Poverty Rates In Developing Countries

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Poverty rates in developing countries continue to inflate enormously. Countries such as Niger and Burundi are faced with an epidemic of continued poverty and no improvement in sight. Several factors affect the rate of poverty in developing countries. The primary factors that significantly improve or deteriorate poverty rates in countries such as Malaysia, Thailand, Niger, and Burundi are the mean years a women spends in school and the average age of a woman 's first marriage. In perspective, the more years a woman spends in school determines their education level. In turn, education keeps young ladies occupied with their school work and offers these young ladies a better life thanks to any achievements via educational benefits. Meanwhile, the …show more content…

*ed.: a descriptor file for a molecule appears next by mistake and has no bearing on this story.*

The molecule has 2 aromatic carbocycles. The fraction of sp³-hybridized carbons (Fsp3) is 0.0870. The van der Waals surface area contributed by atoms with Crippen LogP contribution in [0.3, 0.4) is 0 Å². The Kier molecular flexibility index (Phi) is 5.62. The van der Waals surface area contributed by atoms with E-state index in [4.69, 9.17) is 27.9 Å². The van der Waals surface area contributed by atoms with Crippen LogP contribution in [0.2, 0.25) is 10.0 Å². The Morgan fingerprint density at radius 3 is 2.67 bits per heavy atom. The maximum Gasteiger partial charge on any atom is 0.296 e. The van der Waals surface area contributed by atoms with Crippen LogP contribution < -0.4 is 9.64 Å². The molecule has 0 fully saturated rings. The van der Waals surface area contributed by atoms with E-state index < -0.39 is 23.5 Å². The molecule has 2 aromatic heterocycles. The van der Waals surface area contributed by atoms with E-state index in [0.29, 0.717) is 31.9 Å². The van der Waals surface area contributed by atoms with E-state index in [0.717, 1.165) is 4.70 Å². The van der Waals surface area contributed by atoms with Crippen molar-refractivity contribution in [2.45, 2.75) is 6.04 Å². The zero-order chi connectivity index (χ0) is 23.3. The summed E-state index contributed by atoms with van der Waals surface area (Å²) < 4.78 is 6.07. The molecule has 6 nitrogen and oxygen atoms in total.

In addition to poverty, Burundians often have to deal with corruption, weak infrastructure, poor access to health and education services, and hunger. The poverty rate in Burundi is 66.9 percent and the mean years spent in school is less than 2 years while the average age of first marriage is 22 years old. In Burundi, schooling is mandatory for children ages 7-13. However, due to the civil war that ended in 2005, many schools were destroyed. The country suffered extreme teacher shortages and a lack of access to educational resources. In Burundi’s culture, “Women 's primary duties are childbearing and child care….women are almost entirely unrepresented in business and at all levels of government” (Eggers, 3). In countries that limit the rights of women, they are typically developing countries that are plagued with poverty and war. Numbers show that Burundi suffers huge poverty in relation to education and marriage ages. Poverty continues to soar in Burundi because of low education opportunities for women and forced marriages between older men and young ladies. Many accounts of young Burundi girls say “Some families in Burundi arrange early and forced marriages for their girls. Regardless of it being forbidden by both civil law and the Christian churches, it still exists” (Francine, 4). Early children marriages is a violation of basic human rights. The country does not have comprehensive laws and policies to protect and help young women threatened with a forced marriage. Arnaud, a young girl who was forced into an early marriage in which she contracted HIV, noted “encouraging girls to stay in school can help Burundi to reduce early and forced marriage, by promoting their rights”. (Arnaud, 5). Promotion of rights is the key factor for a country to make the jump from developing to developed country. Forcing women into anything, eliminates basic human

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